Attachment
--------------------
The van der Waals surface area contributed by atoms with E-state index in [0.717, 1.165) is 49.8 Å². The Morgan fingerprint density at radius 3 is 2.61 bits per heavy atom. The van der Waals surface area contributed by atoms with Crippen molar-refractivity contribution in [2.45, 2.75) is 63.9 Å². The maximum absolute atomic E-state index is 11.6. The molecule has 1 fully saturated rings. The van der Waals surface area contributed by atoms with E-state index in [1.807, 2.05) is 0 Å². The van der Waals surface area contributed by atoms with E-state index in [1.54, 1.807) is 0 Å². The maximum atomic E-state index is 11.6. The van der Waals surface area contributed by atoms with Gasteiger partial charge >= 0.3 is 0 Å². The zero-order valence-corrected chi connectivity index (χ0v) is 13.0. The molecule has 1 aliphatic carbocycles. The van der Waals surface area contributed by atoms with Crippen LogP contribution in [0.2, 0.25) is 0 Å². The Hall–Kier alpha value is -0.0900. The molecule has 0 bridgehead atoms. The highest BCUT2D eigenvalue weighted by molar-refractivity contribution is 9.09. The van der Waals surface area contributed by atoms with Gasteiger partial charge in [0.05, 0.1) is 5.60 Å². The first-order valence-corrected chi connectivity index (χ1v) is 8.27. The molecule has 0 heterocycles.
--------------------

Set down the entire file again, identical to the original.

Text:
The van der Waals surface area contributed by atoms with E-state index in [0.717, 1.165) is 49.8 Å². The Morgan fingerprint density at radius 3 is 2.61 bits per heavy atom. The van der Waals surface area contributed by atoms with Crippen molar-refractivity contribution in [2.45, 2.75) is 63.9 Å². The maximum absolute atomic E-state index is 11.6. The molecule has 1 fully saturated rings. The van der Waals surface area contributed by atoms with E-state index in [1.807, 2.05) is 0 Å². The van der Waals surface area contributed by atoms with E-state index in [1.54, 1.807) is 0 Å². The maximum atomic E-state index is 11.6. The van der Waals surface area contributed by atoms with Gasteiger partial charge >= 0.3 is 0 Å². The zero-order valence-corrected chi connectivity index (χ0v) is 13.0. The molecule has 1 aliphatic carbocycles. The van der Waals surface area contributed by atoms with Crippen LogP contribution in [0.2, 0.25) is 0 Å². The Hall–Kier alpha value is -0.0900. The molecule has 0 bridgehead atoms. The highest BCUT2D eigenvalue weighted by molar-refractivity contribution is 9.09. The van der Waals surface area contributed by atoms with Gasteiger partial charge in [0.05, 0.1) is 5.60 Å². The first-order valence-corrected chi connectivity index (χ1v) is 8.27. The molecule has 0 heterocycles.